Tesla’s recent pledge not to sue those who use its patent-protected technology is evidence of the broadening popularity of patent non-assertion strategies outside the formal standard-setting process. But those who would rely on such pledges still need to read the ﬁne print. It was nearly a decade ago that IBM announced it would allow free access to a portfolio of more than 500 patents for those using them to develop or distribute certain open-source software. Since then, a number of other tech companies have issued their own patent non-assertion pledges. In 2012, Twitter promised that it would not wield its patents in litigation. Google now lists dozens of patents it won’t enforce unless it is sued first. Continue Reading
Tech entrepreneurs talk so much about “making the world a better place” that the phrase has been satirized on the HBO series Silicon Valley. That didn’t deter Evan Burfield and Donna Harris from dubbing their Washington, D.C.-based business incubator 1776, giving it the motto “Where Revolutions Begin” and dedicating it to “reinventing our lives as citizens.” In this Q&A, Burfield and Harris discuss how startups use Washington as a base as they tackle some of the country’s (and the world’s) biggest challenges. Continue Reading
Early Determinations of Fair, Reasonable, and Non-Discriminatory License Payments Have Been Anything but Consistent
When an invention claimed in a patent is essential to complying with a technical operating standard—say, for a device to connect to Wi-Fi or a 3G wireless network—it is considered a Standard Essential Patent, or SEP.
Under the rules of many standard-setting organizations, the holders of such patents must agree to license them to others at a rate that’s considered FRAND: fair, reasonable, and non-discriminatory.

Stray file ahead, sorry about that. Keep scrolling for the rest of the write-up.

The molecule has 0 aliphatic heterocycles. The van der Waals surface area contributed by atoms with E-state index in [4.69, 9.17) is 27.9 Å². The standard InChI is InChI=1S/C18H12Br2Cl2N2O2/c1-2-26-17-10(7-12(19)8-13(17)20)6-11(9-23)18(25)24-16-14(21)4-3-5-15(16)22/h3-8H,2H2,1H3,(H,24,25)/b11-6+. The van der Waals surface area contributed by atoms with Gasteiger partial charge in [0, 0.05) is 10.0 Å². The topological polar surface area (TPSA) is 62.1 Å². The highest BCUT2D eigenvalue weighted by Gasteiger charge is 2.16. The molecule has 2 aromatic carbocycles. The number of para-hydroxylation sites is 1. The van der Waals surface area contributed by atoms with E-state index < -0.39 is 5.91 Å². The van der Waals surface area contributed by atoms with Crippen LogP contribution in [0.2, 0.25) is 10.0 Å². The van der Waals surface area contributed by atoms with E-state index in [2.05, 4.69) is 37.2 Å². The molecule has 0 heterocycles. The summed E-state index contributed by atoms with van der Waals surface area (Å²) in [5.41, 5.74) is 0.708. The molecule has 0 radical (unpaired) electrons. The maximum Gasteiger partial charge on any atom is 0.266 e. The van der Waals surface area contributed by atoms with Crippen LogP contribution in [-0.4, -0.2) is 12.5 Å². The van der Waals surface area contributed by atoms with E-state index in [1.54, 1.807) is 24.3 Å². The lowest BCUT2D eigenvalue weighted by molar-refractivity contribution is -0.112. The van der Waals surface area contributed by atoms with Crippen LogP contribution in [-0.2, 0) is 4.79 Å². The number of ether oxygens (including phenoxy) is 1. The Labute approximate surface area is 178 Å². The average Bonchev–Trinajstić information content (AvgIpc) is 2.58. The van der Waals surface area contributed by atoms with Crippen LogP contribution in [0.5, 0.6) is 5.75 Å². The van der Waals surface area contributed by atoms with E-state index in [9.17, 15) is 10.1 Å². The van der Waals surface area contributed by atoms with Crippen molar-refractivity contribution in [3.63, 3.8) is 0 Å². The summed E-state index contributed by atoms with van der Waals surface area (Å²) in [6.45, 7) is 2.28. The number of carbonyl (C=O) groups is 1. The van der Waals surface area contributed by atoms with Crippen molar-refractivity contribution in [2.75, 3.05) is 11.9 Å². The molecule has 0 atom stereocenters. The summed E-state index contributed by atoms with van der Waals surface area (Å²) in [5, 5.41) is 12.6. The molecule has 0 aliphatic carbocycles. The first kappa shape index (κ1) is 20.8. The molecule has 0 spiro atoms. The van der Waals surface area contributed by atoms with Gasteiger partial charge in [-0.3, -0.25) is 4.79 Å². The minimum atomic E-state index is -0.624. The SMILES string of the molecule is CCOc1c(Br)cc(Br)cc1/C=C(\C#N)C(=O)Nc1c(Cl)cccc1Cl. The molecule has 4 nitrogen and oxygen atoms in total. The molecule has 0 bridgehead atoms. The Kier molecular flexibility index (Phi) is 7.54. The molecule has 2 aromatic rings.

But when the parties can’t agree on what’s FRAND, the dispute can end up in court. Continue Reading
By Advancing Film Digitization, Consolidating Content Delivery, and Adding Mobile Capabilities, Sam Sahana Helps Odeon’s Theaters Drive Sales and Fill Seats
First, he brought mobile boarding passes to airports. Now, Sam Sahana is helping theaters make the most of the mobile and digital experience. From mobile apps to speed the sales of tickets and popcorn to booking a theater via social media just for friends, Sahana understands the value of bringing a mobile device to the theater even if you are expected to turn it off once the movie begins. He also understands that the new economic frontier in the film exhibition business is e-commerce.
“This time in the industry is critical,” says Sahana, currently CTO of Odeon & UCI Cinemas Group. “I’ve been very fortunate because I led transformation with the airlines launching their portals. That was the beginning of my e-commerce career, and I have a long history of doing this. I’m fortunate to have the right team and industry climate so that I can replicate the experience with Odeon.” Continue Reading
Efforts to protect property from global threats gained momentum in Washington this summer with the introduction of a pair of bills that would create a federal civil cause of action for trade secret theft.
Currently, intellectual property owners that want to file suit for trade secret theft can only do so in state court. Under the Senate’s Defend Trade Secrets Act and the House’s Trade Secrets Protection Act, plaintiffs could sue in federal court, where it can be easier to reach defendants that have fled to another state or country. Continue Reading